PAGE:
Think Mobile: Brands Regain Identity Through Apps

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mobiletv.jpgADOTAS – Steve Jobs may not have been at the MediaBistro Think Mobile conference in New York City, but two Apple developments — the iPad and the iAd, which rumor has it will be debuted today during the iPhone OS 4.0 developer meeting — were heavy on the minds of conference attendees from all facets of media and advertising.

Placecast CEO Alistair Goodman actually went so far as to suggest that everyone in digital advertising write thank-you notes to Jobs for introducing the iPhone. As a huge chunk of the online advertising space has turned into a yield game, he said, the iPhone has renewed interest in engaging with the actual consumer.

Certainly the mobile space has transformed how advertisers attempt to reach consumers, most notably through the app. Jennifer Stenger, who works in licensing and business development for mobile markets at the Associated Press, noted that consumers on mobile apps digest 10 times as many pages as online, while Handmark CEO Paul Reddick cited engagement rates 15 times higher than websites.

Mobile Roadie CEO and cofounder Micheal Schneider explained that an app is like tunnel vision for a brand — the user is completely immersed in the app and in effect, the brand. The engagement is unprecedented.

Reddick buoyed this statement by suggesting that the mobile app has give brands back their identities. The power of in-app purchasing is alluring while despite the limited space, in-app ads tend to have click-through rates north of 1%, said Brandon Kraham, senior director of ad sales for AdMob. In-app ads offer impressive ROI along with a wealth of new metrics for brands to measure engagement.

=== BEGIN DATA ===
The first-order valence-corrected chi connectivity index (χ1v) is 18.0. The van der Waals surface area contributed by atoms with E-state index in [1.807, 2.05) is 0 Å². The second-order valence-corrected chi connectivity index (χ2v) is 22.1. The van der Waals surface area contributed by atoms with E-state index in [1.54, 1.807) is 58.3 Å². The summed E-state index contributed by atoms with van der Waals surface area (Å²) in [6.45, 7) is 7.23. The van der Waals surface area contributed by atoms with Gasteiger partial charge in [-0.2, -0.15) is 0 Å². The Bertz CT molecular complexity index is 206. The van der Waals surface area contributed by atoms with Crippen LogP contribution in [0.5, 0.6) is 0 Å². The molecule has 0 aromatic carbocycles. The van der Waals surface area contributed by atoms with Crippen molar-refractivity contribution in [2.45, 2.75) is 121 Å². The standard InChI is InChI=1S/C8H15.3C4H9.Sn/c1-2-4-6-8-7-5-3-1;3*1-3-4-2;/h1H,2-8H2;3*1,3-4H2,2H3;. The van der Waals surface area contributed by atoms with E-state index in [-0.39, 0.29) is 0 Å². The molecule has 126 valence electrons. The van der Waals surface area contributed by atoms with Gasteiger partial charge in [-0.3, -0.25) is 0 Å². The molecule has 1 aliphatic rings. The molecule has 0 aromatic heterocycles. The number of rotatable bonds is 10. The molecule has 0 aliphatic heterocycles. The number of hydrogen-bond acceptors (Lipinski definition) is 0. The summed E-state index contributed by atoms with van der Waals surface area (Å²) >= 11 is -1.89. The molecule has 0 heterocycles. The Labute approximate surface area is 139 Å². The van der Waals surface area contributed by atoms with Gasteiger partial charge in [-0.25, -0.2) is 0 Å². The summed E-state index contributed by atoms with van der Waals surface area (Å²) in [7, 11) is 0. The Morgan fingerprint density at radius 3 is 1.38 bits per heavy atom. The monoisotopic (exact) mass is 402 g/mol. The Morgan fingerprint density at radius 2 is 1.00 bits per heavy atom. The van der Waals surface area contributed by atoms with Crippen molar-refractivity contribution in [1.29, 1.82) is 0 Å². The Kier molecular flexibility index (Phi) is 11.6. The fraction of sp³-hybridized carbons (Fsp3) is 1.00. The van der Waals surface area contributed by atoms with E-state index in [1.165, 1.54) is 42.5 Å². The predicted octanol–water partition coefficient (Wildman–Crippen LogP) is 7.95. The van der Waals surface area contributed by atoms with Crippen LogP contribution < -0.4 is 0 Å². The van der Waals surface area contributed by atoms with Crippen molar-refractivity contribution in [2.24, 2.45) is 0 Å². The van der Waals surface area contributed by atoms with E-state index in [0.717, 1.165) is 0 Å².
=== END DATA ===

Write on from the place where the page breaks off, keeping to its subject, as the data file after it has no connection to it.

The geotargeting capabilities, Goodman noted, are quite interesting as metrics for marketers and can be overlaid against heatmaps for increased insight.

However, too many brands are suffering from “shiny new app syndrome,” said Rachel Pasqua, director of strategy for emerging technologies at iCrossing.

“Too many brands are getting apps developed just to have an app,” she said. “There’s a lot of rushing to get them out and not enough thought put into them — it’s like the gratuitous use of Flash when it first came out.”

It’s hard to design a relevant app, Goodman agreed, and brands need to think hard about design especially considering that most apps have less than 1,000 users 80 days after launch.

Discovery is a huge hurdle, especially in the labyrinthine App Store, Kraham said. An app can easily become lost in that marketplace, hence why AdMob offers brands the ability to target the iPhone network and advertise an app, pushing a brand into the App Store’s list of the most popular apps.

Also, marketers and advertisers need to approach every platform — while the iPhone tends to be the best for engagement, the number of consumers with BlackBerries is still higher. If you’re just focusing on one platform, Reddick said, you might as well ask, “Which 80% of the market do I want to ignore?”

But the importance of an optimized mobile landing page for a website is not to be underestimated. Sure, the mobile web page is “the lowest common denominator” and not as compelling to browse as an app, Reddick said, but Kraham noted that its something publishers must focus on because a great deal of mobile traffic is still going through the Internet.

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